“Ther nas no man nowher so vertuous.” –Chaucer, The Friar’s Tale. Uses a double negative.
“For this was gret unkyndenesse, to this manere treten there brother.“ –John Wycliff. Splits an infinitive.
“And God saw that it was good.” –The King James Bible. Starts a sentence with a conjunction.
“[Let] nothing [be done] through strife or vainglory; but in lowliness of mind let each esteem other better than themselves.” –The King James Bible. Uses “themselves” as a singular pronoun.
“The smallest worm will turn being trodden on.” –William Shakespeare, Henry VI. Ends in a preposition.
“There’s not a man I meet but doth salute me / As if I were their well-acquainted friend” –William Shakespeare, A Comedy of Errors. Uses “their” as a singular pronoun.
“Who wouldst thou serve?” — William Shakespeare, King Lear Doesn’t use “whom.”
“Nor never none Shall mistress of it be, save I alone.” –William Shakespeare, Twelfth Night. Uses a double negative.
“To boldly go where no man has gone before.” –opening sequence to Star Trek. Splits an infinitive.
“The President was shot.” –A reporter in Dallas on November 22, 1963. Uses passive voice.
“…if a peace officer has reasonable grounds to believe that, because of their physical condition, a person may be incapable of providing a breath sample…“ –from a 2008 amendment to the Canadian Criminal Code. Uses “they” as a gender-neutral singular pronoun.
“The adjective hasn’t been built that can pull a weak or inaccurate noun out of a tight place.” –Strunk and White, The Elements of Style. Uses passive voice, does not group related words together, and contains a relative clause.
In the books The Best American Essays of 2001 and The Best American Essays of 2003, all but four of fifty essayists used at least once sentence fragment, with the average being ten per essay.
Is this the downfall of The English language? Hardly.
First off, let’s get something straight. There is no The English Language. There is English language. There is English language as spoken by an uneducated native of Minnesota, and English language as spoken by a doctor from Australia. There is English language as spoken by a East-End Londoner, and English language as spoken by an upper-class Bostonian. English is living, and because it is living, it changes, has different pronunciations, different spellings, and… different grammars.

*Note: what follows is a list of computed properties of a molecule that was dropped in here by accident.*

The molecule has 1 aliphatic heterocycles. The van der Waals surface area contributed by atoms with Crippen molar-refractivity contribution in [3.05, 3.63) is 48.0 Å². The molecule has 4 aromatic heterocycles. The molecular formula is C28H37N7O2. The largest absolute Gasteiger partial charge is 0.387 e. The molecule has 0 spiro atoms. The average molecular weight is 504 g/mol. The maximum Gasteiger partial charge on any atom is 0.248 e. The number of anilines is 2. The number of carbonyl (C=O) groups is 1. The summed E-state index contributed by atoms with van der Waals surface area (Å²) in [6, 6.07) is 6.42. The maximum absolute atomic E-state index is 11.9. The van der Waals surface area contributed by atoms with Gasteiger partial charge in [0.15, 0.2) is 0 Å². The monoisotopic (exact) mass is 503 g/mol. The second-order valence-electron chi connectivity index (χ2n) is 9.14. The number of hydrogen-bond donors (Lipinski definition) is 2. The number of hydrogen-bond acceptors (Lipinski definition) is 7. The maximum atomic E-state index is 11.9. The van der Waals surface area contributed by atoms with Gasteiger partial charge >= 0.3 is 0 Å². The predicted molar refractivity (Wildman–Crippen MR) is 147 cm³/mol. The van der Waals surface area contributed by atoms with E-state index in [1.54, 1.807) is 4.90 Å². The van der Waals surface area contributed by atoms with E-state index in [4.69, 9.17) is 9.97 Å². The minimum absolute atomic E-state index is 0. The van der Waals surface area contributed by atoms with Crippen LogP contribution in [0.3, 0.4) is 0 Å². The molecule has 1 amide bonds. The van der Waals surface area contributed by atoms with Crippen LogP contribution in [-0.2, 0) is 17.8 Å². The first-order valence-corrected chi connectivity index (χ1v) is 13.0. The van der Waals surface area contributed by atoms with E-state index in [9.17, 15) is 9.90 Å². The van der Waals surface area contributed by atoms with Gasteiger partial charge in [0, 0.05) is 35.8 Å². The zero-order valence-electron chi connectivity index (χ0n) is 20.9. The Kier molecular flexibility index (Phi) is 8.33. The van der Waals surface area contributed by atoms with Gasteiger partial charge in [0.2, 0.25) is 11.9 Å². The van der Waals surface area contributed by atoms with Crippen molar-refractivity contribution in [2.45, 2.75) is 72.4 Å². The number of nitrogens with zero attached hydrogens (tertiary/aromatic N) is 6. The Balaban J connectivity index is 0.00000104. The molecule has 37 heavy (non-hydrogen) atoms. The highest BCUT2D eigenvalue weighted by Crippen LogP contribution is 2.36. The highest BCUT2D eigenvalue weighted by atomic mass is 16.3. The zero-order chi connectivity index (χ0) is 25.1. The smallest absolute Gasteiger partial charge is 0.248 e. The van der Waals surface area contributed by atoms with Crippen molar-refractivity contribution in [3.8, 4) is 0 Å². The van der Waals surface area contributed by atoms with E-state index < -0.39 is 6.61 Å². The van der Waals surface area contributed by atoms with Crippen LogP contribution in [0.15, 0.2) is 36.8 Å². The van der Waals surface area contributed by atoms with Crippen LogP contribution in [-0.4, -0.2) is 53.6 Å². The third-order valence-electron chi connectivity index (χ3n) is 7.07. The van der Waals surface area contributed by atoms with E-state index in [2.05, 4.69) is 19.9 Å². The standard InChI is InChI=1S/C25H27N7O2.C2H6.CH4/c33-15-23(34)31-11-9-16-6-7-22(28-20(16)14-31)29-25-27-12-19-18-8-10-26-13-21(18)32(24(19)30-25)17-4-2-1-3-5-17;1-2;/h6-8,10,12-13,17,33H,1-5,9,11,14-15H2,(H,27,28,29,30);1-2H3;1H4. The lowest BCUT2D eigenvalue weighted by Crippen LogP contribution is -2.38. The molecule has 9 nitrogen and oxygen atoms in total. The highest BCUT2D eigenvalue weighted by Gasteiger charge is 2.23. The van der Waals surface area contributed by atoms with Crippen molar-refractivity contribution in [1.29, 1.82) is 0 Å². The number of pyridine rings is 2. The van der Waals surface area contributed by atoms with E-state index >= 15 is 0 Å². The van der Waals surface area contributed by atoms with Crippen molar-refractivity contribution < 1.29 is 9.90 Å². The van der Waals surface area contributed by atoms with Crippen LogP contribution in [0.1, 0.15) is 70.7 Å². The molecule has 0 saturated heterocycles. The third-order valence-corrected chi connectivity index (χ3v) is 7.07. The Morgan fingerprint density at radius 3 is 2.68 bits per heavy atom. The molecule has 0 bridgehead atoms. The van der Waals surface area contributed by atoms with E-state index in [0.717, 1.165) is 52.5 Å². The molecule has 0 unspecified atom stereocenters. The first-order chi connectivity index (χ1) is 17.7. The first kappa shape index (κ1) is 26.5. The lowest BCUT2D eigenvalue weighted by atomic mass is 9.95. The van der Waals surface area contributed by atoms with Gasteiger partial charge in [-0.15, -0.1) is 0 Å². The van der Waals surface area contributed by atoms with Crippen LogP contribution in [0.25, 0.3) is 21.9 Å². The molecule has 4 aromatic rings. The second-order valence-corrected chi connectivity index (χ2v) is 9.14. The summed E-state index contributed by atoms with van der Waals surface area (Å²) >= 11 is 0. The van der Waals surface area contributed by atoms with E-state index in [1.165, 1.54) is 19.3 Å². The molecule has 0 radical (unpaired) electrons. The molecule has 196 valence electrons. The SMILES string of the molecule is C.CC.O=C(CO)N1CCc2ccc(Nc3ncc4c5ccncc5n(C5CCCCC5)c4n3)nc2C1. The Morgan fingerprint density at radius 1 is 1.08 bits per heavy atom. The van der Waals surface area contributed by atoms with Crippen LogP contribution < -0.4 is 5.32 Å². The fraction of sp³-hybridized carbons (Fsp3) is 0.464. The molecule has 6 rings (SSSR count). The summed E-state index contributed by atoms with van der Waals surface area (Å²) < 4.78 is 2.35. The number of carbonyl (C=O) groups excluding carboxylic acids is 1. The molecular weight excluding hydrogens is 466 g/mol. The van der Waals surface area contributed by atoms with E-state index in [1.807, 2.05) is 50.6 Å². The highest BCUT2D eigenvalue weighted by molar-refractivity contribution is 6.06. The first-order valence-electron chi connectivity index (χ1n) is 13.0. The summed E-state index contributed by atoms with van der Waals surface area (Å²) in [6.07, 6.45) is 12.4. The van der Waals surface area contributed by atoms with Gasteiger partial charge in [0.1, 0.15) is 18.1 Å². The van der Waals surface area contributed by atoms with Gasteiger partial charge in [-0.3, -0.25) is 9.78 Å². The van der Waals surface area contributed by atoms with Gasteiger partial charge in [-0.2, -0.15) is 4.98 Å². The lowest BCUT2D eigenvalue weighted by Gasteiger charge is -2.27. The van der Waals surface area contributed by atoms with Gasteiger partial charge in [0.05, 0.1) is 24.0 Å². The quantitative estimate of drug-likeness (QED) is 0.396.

A “grammar” is that part of language which allows its users to make sense of it. Don’t get me wrong, grammar is important. But it’s important in terms of meaning and in terms of ethos (credibility), not in terms of some set of “rules” that seperate The English Language from imposters.
There’s a difference between “Let’s eat, Grandpa!” and “Let’s eat Grandpa!” But that difference is in terms of meaning. There’s a difference between “I went to the store” and “a wnet 2 te stor.” But that difference is in terms of credibility, of getting your audience to take you seriously. When you break a grammatical “rule” for dramatic effect, or to enhance meaning, why should the “rule” take precedence over the original purpose of writing–communication?
“When making choices between formally grammatical sentences and rhetorically effective sentences, good writers often chose the latter.” –Edgar H. Schuster, “Beyond Grammar: The Richness of English Language, or the Zero-Tolerance Approach to Rigid Rules.” English Journal 100.4 (2011): 71-76.